Coveney says Ireland happy with EU legal text
Ireland’s Foreign Minister Simon Coveney insisted in Brussels this week that commitments to avoid a hard border on the island of Ireland after Brexit accurately reflected in the legal document being published this week.
Mr Coveney, who is also Tánaiste, made his remarks after talks with the EU’s chief negotiator Michel Barnier in Brussels. He said he was very happy with the text, which was due to be published on Wednesday.
“I think people will judge for themselves. I think they will see it’s an accurate reflection of what was politically agreed in December,” Mr Coveney said.
In December, during phase one of the Brexit negotiations the Irish Government said it had secured cast iron guarantees there would be no return to a hard border between the Republic and Northern Ireland when the UK leaves Europe.
Very good meeting with @MichelBarnier today, focusing on #Brexit legal text of draft Withdrawal Agreement to be published on Wednesday – we are of the one mind, translating the political commitments of December into legal text – no more, no less. pic.twitter.com/k8hK1MvJOk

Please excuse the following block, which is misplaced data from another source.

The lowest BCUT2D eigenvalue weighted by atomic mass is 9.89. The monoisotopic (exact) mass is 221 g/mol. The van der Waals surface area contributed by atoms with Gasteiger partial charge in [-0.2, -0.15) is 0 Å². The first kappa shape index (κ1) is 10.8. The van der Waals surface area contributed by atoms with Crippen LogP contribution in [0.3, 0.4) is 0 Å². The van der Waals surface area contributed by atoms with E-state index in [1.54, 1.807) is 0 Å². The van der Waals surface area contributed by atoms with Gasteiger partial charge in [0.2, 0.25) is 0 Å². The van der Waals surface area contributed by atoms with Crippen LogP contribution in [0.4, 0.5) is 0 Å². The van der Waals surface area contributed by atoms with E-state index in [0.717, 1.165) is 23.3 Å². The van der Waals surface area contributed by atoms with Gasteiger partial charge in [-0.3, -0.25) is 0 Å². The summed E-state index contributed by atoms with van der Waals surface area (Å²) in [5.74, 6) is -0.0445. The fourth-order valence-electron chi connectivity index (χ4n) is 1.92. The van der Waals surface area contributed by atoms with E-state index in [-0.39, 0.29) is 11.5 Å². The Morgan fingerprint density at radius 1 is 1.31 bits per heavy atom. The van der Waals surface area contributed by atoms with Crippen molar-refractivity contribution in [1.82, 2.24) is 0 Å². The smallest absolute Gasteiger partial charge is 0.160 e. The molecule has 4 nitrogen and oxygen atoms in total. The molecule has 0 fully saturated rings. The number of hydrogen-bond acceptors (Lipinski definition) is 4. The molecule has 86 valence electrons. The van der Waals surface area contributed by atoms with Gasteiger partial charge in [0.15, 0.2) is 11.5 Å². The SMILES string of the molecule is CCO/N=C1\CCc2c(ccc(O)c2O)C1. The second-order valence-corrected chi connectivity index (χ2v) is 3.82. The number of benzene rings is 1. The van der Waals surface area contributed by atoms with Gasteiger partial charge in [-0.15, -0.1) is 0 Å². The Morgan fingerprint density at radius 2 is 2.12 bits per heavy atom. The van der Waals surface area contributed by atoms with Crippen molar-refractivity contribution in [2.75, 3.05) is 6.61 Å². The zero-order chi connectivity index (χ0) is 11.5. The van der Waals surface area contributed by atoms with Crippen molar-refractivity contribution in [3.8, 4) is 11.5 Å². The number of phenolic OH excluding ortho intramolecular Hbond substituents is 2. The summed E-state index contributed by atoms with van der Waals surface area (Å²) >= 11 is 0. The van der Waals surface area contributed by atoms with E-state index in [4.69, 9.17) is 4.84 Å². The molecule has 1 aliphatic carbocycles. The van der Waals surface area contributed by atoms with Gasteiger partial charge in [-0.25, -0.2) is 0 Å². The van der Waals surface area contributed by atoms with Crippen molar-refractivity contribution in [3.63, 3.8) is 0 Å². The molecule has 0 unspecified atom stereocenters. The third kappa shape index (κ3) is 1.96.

— Simon Coveney (@simoncoveney) February 26, 2018
Nevertheless Prime Minister Theresa May insists the UK will not be joining a customs union and that it wants to be free to sign trade deals with other parts of the world. She was due to set out her latest vision of Brexit this Friday, after a special meeting of her Cabinet on Thursday.
Mr Coveney said the Irish government and Mr Barnier are of “one mind” on the text of the legal document due to be published on Wednesday.
“It will be faithful and true to the political agreement that was made in December and translating that effectively into a legal text that can then be a draft withdrawal agreement from the EU’s perspective,” said the Tanaiste said. Mr Coveney said additions can be made to the legal text over time.
“The Irish government is very happy with the content that you will see published on Wednesday,” he said adding there will be a lot of detail on Ireland in the document, including on a possible default position should no deal be reached on issues around trade, travel and customs between the EU and UK before 2019.
“Our preference will be to try and solve a lot of the Irish border issues and Irish issues through an option A, which hopefully we hear an awful lot more about from the British Prime Minister on Friday,” he said.